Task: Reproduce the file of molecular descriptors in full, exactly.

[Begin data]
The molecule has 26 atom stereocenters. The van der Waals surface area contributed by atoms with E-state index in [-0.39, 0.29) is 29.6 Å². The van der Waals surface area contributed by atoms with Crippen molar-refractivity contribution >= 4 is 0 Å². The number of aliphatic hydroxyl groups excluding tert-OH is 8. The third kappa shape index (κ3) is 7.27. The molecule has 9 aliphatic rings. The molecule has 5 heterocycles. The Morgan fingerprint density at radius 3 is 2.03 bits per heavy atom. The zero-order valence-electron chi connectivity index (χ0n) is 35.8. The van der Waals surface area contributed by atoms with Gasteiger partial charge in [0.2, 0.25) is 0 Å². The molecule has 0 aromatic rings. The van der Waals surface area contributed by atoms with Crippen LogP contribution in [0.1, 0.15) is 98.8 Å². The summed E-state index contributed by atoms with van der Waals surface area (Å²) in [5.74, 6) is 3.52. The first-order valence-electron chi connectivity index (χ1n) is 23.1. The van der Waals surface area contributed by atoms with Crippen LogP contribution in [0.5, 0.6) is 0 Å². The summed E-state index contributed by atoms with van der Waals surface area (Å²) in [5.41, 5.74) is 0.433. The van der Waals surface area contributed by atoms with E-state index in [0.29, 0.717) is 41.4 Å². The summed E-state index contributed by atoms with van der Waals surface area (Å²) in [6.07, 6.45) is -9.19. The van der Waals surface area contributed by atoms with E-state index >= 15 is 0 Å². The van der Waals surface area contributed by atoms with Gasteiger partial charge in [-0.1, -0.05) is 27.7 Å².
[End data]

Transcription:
The molecule has 26 atom stereocenters. The van der Waals surface area contributed by atoms with E-state index in [-0.39, 0.29) is 29.6 Å². The van der Waals surface area contributed by atoms with Crippen molar-refractivity contribution >= 4 is 0 Å². The number of aliphatic hydroxyl groups excluding tert-OH is 8. The third kappa shape index (κ3) is 7.27. The molecule has 9 aliphatic rings. The molecule has 5 heterocycles. The Morgan fingerprint density at radius 3 is 2.03 bits per heavy atom. The zero-order valence-electron chi connectivity index (χ0n) is 35.8. The van der Waals surface area contributed by atoms with Gasteiger partial charge in [0.2, 0.25) is 0 Å². The molecule has 0 aromatic rings. The van der Waals surface area contributed by atoms with Crippen LogP contribution in [0.1, 0.15) is 98.8 Å². The summed E-state index contributed by atoms with van der Waals surface area (Å²) in [5.74, 6) is 3.52. The first-order valence-electron chi connectivity index (χ1n) is 23.1. The van der Waals surface area contributed by atoms with Crippen LogP contribution in [0.5, 0.6) is 0 Å². The summed E-state index contributed by atoms with van der Waals surface area (Å²) in [5.41, 5.74) is 0.433. The van der Waals surface area contributed by atoms with E-state index in [0.29, 0.717) is 41.4 Å². The summed E-state index contributed by atoms with van der Waals surface area (Å²) in [6.07, 6.45) is -9.19. The van der Waals surface area contributed by atoms with E-state index >= 15 is 0 Å². The van der Waals surface area contributed by atoms with Gasteiger partial charge in [-0.1, -0.05) is 27.7 Å².